Indian Journal of Dermatology
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Year : 2021  |  Volume : 66  |  Issue : 3  |  Page : 308-313

Health burden of Hansen's disease in central India: A 4-year retrospective study

1 From the Department of Dermatology, Venereology and Leprosy, Seth Gordhandas Sunderdas Medical College and King Edward Memorial Hospital, Parel, Mumbai, India
2 Department of Dermatology, Venereology and Leprosy, Government Medical College, Nagpur, Maharashtra, India

Correspondence Address:
Bhagyashree B Supekar
Department of Dermatology, Venereology and Leprosy, Government Medical College, Nagpur, Maharashtra
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Source of Support: None, Conflict of Interest: None

DOI: 10.4103/ijd.IJD_688_19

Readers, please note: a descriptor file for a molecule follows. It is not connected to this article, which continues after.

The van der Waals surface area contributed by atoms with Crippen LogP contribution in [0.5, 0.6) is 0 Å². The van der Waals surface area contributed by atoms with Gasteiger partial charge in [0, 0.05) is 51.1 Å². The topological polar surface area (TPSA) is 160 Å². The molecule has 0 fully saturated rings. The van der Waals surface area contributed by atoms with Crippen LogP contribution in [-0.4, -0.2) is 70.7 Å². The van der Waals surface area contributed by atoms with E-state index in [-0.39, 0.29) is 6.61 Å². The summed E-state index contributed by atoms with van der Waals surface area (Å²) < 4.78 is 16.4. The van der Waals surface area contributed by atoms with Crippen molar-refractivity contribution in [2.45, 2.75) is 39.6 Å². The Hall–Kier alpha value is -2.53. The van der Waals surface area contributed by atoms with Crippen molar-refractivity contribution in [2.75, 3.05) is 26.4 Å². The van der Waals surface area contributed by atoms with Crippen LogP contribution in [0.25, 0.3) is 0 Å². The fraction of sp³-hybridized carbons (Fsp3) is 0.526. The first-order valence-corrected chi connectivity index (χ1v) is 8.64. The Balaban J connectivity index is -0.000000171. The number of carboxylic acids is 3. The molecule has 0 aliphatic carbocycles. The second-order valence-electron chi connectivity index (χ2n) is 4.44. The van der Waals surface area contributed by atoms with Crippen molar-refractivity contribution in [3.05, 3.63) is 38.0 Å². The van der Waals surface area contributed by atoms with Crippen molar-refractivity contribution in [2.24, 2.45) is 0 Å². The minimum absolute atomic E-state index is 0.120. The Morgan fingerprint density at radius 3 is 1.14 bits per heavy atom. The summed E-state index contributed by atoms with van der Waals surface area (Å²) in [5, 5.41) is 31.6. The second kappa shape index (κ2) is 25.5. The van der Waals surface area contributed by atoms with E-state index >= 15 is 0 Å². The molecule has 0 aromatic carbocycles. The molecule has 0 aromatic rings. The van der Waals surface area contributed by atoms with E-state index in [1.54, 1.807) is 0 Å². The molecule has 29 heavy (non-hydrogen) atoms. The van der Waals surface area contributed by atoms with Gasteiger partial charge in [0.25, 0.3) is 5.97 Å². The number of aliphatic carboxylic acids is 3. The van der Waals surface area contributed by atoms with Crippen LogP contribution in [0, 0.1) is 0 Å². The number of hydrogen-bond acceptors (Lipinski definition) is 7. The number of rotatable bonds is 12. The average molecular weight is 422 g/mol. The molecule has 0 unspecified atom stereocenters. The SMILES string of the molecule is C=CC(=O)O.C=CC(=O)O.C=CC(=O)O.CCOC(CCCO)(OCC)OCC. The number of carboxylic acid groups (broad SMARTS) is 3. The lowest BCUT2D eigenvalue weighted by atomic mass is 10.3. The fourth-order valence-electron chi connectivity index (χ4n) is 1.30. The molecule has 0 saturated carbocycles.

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Background: Despite the implementation of multidrug therapy by WHO to treat Hansen's disease (HD), new case detection rates are still high indicating active transmission. Aims and Objectives: To study the clinical profile of HD in central India along with its epidemiological characteristics. Materials and Methods: Medical records of clinically diagnosed Hansen's patients were recruited retrospectively during January 2015 to December 2018. Case records were evaluated with respect to demographic, clinical, histopathological, and bacteriological investigations, development of reaction, and deformities. Patients were classified based on Ridley Jopling classification and treated accordingly. Statistical analysis was done using proportion, mean, and percentage. Results: A total of 400 new patients were enrolled and males outnumbered females. Maximum cases, 115 (28.75%), were in the age group of 31–40 years. Sixteen (4%) cases belonged to the pediatric age (less than 18 years) group. Most common clinical spectrum was borderline lepromatous (n = 156, 39%) followed by lepromatous HD (n = 120, 30%). Eleven patients had pure neuritic HD and nine had histoid HD. Grade 2 deformity was found in 52 and grade 1 deformity was found in 16 patients. Most common lepra reaction was type 2 lepra reaction (n = 112, 28%). Thirteen (3.25%) patients were of relapse of HD among which maximum eight were BL HD followed by LL HD three (0.75%) and TT HD two (0.5%). Conclusion: Early diagnosis is very important for timely and proper implementation of treatment which will prevent sequelae and physical disabilities that can have an impact on the individual's social and working life, which are responsible for stigma and prejudice regarding the disease. Detection of this huge number of cases signifies a high burden of HD in this area even in the post elimination era.

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